“I love that you’re fronting Carmel Mountain and Carmel Country Roads and I love the layout but I think that the architecture is a stark contrast to what’s already there,” said Laura Copic, the neighborhood 10 representative on the board. “I have a hard time seeing how these townhomes and the townhomes across the street from that are going to blend together.”
One resident agreed with Novak that the townhomes resembled barracks and the architecture was too industrial.
“We live in that community because we like how it looks, we’re not asking anyone to change the look of our community,” she said.
“We just need to know why you’re going in this direction versus getting some of the character of the community so it doesn’t stand out as a pimple on the corner,” White said.
White added that it would be a nice looking pimple but it is definitely very different from what is around it—lots of peak roofs and height variations.
Levitt said the renderings don’t do the project justice as the quality materials of brick, stone and warm wood “won’t come across as contemporary.”
He said he’s kept the roofs flat so that they can generate more solar uses and the large windows promote the use of natural light.
He said they have had a lot of internal debate about the design.
“We realize that we’re doing something for the existing community but it fits in and I think will add character to the community,” Levitt said.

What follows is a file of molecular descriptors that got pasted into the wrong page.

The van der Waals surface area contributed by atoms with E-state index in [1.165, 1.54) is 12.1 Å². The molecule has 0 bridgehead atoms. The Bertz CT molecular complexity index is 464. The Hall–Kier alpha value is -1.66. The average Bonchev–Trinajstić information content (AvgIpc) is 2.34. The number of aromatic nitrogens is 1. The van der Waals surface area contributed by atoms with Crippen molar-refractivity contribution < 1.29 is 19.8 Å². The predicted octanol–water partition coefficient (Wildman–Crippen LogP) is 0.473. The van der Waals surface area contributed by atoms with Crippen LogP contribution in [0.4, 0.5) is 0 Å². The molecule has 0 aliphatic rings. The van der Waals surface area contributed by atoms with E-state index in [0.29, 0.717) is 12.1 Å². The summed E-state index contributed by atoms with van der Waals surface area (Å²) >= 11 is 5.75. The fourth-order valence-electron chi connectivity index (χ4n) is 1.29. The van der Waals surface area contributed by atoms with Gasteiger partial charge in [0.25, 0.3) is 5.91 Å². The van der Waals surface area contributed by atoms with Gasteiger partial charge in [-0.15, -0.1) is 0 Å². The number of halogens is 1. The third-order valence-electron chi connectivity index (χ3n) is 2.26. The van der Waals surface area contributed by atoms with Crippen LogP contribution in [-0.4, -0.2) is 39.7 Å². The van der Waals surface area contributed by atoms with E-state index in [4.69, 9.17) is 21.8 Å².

White said he is not advocating that it all has to be tile roofs and stucco but asked that he take a look at the forms of the neighborhood around the project and try to pick some of that up in the design.
Others, like John Finley, liked the idea of something different.
“In Carmel Valley it’s just a sea of the same,” Finley said. “This is something that can be so new and refreshing.”
Copic also asked why there was twice as much office as retail planned for the project. Subcommittee co-chair Jan Fuchs said that the family-orientation of the area is as high there if not higher than anywhere in Carmel Valley and they are looking forward to having places to go.
Levitt said he’s concerned about attracting enough retail that will be able to be viable. He’s envisioning two to three small bakery/restaurants, a coffee shop, maybe a small jeweler.
Residents in attendance had additional concerns about having retail and outdoor cafes so close to a very busy street with “pretty heavy traffic.”
Levitt said besides the morning peak hours of 8-9 a.m. and afternoons between 4:30 and 5 p.m., there is not a lot of traffic on the street and the streets in the area are wide and overbuilt.
Levitt plans to do a formal project submittal to the city at the end of the month. After the city’s review comments he plans to come back to the Carmel Valley Community Planning Board with any changes in the next 90 days. He also plans to meet with a neighborhood homeowners association in March.
The project will require a site development permit and one deviation as one building on Carmel Country is 3 feet over the 30-foot height limit. Levitt hopes to get the project through the planning system in the next six months.